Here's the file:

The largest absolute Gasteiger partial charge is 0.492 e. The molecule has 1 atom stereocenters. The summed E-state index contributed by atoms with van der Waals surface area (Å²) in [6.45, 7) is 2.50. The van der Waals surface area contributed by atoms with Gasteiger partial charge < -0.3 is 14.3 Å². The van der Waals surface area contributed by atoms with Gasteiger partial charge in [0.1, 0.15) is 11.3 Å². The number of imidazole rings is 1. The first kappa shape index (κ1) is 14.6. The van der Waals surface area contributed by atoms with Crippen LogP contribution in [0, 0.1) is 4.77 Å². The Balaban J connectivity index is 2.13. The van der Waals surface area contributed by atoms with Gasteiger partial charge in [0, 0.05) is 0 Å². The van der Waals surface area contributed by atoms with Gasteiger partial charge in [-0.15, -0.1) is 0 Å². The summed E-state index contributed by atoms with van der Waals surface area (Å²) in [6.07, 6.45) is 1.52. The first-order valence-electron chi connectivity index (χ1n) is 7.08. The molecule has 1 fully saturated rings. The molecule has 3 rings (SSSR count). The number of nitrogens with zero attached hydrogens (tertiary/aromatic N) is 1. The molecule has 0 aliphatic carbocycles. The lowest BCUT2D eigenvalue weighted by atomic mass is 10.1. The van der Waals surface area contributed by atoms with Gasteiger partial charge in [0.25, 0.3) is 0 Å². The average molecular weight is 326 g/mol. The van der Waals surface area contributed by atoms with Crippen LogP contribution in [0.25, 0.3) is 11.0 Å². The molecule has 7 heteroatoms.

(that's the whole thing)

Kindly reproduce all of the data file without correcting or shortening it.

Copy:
The largest absolute Gasteiger partial charge is 0.492 e. The molecule has 1 atom stereocenters. The summed E-state index contributed by atoms with van der Waals surface area (Å²) in [6.45, 7) is 2.50. The van der Waals surface area contributed by atoms with Gasteiger partial charge < -0.3 is 14.3 Å². The van der Waals surface area contributed by atoms with Gasteiger partial charge in [0.1, 0.15) is 11.3 Å². The number of imidazole rings is 1. The first kappa shape index (κ1) is 14.6. The van der Waals surface area contributed by atoms with Crippen LogP contribution in [0, 0.1) is 4.77 Å². The Balaban J connectivity index is 2.13. The van der Waals surface area contributed by atoms with Gasteiger partial charge in [0, 0.05) is 0 Å². The van der Waals surface area contributed by atoms with Gasteiger partial charge in [-0.15, -0.1) is 0 Å². The summed E-state index contributed by atoms with van der Waals surface area (Å²) in [6.07, 6.45) is 1.52. The first-order valence-electron chi connectivity index (χ1n) is 7.08. The molecule has 1 fully saturated rings. The molecule has 3 rings (SSSR count). The number of nitrogens with zero attached hydrogens (tertiary/aromatic N) is 1. The molecule has 0 aliphatic carbocycles. The lowest BCUT2D eigenvalue weighted by atomic mass is 10.1. The van der Waals surface area contributed by atoms with Gasteiger partial charge in [0.25, 0.3) is 0 Å². The average molecular weight is 326 g/mol. The van der Waals surface area contributed by atoms with Crippen LogP contribution in [0.25, 0.3) is 11.0 Å². The molecule has 7 heteroatoms.